By Alice Taylor, Population Connection Intern
NOTE: The Bill & Melinda Gates Foundation is co-hosting an international family planning summit in London on July 11, World Population Day.
Whenever I’m in the mood to have my mind simultaneously expanded and blown, I turn to TED Talks. For people unfamiliar with the premise, they are videos of speeches delivered at annual conferences centered on the basic theme of “ideas worth spreading.” Ranging from humorous to heartbreaking, they tackle key issues that impact our world today.
|Melinda Gates talks about family planning. (Gates Foundation)|
It is unsurprising, then, that a recent talk focused on the undeniable importance of putting family planning back on the global agenda. In a 25-minute speech, Melinda Gates makes a strong argument for why access to contraceptives -- an issue that has increasingly polarized politicians -- should, at its core, be noncontroversial. It is, in her words, about “giving women a power to save their lives, save their children’s lives, and give their family the best possible future.”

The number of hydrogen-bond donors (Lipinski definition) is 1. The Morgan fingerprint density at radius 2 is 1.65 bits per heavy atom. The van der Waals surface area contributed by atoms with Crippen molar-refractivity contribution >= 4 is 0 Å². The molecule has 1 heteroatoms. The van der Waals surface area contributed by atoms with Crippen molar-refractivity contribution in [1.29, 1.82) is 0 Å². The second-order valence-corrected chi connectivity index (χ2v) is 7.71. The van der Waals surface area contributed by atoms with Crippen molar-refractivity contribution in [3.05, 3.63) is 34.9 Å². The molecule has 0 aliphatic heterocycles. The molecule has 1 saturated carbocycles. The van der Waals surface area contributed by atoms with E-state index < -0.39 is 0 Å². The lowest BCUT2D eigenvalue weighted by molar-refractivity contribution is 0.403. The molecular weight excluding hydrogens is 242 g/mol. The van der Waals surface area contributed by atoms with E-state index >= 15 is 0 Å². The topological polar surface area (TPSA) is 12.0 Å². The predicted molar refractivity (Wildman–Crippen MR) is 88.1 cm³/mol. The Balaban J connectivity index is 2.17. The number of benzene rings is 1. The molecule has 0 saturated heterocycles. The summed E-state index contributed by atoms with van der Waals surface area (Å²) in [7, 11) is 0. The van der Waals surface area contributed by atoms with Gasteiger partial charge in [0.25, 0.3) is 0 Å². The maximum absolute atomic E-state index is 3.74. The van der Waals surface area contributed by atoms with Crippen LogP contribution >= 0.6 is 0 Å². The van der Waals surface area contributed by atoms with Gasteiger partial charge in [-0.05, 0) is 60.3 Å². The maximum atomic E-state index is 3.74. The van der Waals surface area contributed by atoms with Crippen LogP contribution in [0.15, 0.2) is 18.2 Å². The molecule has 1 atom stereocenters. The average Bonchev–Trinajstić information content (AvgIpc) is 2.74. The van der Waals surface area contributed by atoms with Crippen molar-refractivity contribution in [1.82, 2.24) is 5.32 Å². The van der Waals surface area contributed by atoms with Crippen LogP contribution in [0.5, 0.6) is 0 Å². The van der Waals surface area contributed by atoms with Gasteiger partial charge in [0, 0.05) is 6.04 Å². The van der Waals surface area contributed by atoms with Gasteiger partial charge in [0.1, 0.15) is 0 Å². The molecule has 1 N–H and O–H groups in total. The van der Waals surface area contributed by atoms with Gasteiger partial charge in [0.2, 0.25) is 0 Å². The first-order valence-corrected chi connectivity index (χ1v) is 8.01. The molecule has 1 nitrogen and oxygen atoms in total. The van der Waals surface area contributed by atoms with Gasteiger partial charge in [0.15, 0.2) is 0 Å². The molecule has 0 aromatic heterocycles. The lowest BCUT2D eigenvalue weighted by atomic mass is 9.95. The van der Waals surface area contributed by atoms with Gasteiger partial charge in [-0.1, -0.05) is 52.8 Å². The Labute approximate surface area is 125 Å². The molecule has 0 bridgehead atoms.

She offers some sobering statistics to underscore her life-saving argument for contraceptives, namely that, out of women experiencing unintended pregnancies, every year:
- 100,000 die in childbirth.
- Another 600,000 have their baby die within its first month of life.
And yet, she emphasizes that the discussion of family planning is about more than the statistics. It’s about impacting change on the individual level. Impacting change for people like Marianne, a Kenyan woman who explained her desire for contraceptives by stating that, “I want to bring every good thing to this child before I have another.”
And that simple sentiment, borne out of a mother’s love, should not be controversial.